As the fall semester approaches, Virginia colleges have begun to make plans to reopen with precautions to keep students, faculty and staff safe from COVID-19.
Even living on campus, students will experience a very different version of college this fall.
James Madison University is “putting in two one-hour blocks to clean the campus per day,” said Springfield resident and JMU student Griffin Evans. The university is also considering prohibiting off-campus students, like Evans, from having meal plans.
Others do not know for sure what their college will look like in the fall.
“There are no concrete plans for GMU’s fall 2020 semester as of today. Classes with an option for online sessions are preferred over in-person sections, but classes that do not offer online sessions are still in debate over whether to make a push for online or in-person classes,” said Fairfax resident and George Mason University student Andy Tran.
Some students have fallen behind because of the pandemic.
“[COVID-19] has made me take less classes to reduce risk and limit time on campus. I would be taking six but I’m taking four in person and one online. It is going to set me back and I will have to take classes next summer to catch up,” said Evans.
“I’m going to be taking paramedic classes which cannot be taken online,” said Northern Virginia Community College student and Fairfax Station resident Peter Nichols. “I was planning to apply to Fairfax County Fire Rescue right after I got my paramedic certification and my AAS in emergency services, but if they don’t have classes in the fall I’m going to have to wait an entire semester or maybe even another year to be able to apply. If they don’t end up holding the classes I’m probably just going to go to a private, paramedic-focused institution to finish out my certification.” He says this will be more costly than attending NOVA, but it will be faster.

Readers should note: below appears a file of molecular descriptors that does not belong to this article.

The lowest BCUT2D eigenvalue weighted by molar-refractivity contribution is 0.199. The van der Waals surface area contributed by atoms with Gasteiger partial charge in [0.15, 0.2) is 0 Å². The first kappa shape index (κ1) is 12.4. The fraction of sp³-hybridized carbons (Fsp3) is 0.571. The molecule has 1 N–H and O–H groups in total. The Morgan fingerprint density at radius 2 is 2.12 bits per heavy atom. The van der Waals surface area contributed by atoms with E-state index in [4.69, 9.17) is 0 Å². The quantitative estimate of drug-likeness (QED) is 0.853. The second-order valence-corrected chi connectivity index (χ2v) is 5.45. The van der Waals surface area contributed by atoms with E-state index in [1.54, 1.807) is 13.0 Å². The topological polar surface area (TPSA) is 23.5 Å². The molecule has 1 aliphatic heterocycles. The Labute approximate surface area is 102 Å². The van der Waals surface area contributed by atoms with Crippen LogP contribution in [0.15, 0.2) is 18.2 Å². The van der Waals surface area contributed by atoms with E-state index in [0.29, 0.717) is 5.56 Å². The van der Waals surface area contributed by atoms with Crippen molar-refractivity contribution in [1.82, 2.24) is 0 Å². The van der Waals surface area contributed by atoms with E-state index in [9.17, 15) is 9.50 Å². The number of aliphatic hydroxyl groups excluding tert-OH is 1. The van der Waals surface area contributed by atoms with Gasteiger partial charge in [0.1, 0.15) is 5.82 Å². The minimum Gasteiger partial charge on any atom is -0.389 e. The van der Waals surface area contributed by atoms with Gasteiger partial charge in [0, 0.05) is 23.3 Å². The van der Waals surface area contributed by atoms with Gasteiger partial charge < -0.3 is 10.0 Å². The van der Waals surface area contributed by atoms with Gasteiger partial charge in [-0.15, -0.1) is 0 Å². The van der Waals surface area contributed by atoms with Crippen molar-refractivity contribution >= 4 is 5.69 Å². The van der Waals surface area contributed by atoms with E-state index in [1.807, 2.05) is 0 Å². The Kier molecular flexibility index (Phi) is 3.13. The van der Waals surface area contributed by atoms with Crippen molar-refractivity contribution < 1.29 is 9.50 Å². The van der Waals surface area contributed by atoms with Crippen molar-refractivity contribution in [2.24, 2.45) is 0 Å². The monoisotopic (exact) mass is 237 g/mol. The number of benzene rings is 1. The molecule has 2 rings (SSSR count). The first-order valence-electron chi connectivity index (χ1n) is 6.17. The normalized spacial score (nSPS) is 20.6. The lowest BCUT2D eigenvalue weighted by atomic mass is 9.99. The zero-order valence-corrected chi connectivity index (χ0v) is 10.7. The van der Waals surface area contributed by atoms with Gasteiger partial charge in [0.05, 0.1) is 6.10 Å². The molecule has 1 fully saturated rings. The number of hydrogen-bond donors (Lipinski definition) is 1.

ONE STUDENT has had her life turned upside down because of the pandemic.
“My family was planning on moving at the end of this year, but then the world shut down so those plans got put on hold. When things began to open up the opportunity came to move in a couple of weeks, so my parents took it. Now I have to transfer all my credits and find a school in Pennsylvania. I’m thinking of transferring to another community college for RN [registered nursing] to get my RN degree,” said Northern Virginia Community College student and Lorton resident Kate Mansfield. “My college plans have changed quite a bit without much notice.”
Some students would prefer to have classes online.
“I prefer to have online classes, as they allow me more freedom in my day. In-person classes would be less beneficial since social distancing means less social contact, and face masks are a huge distraction to students and teachers,” said Tran.
“I would like to take as many online classes as I can because I like to work at my own pace, but for nursing I feel like in-person classes would be required because it’s a hands-on job!” said Mansfield.
OVERALL, most students are thankful to be able to continue their education in the fall, even if things will be different.
“As a freshman, my college plans are flexible and not yet set in stone. Though I see my friends less often, I am personally not too affected by these circumstances as I am still attaining the education I need for my career,” said Tran. “COVID-19 is just a minor inconvenience in my college plans and life goals.”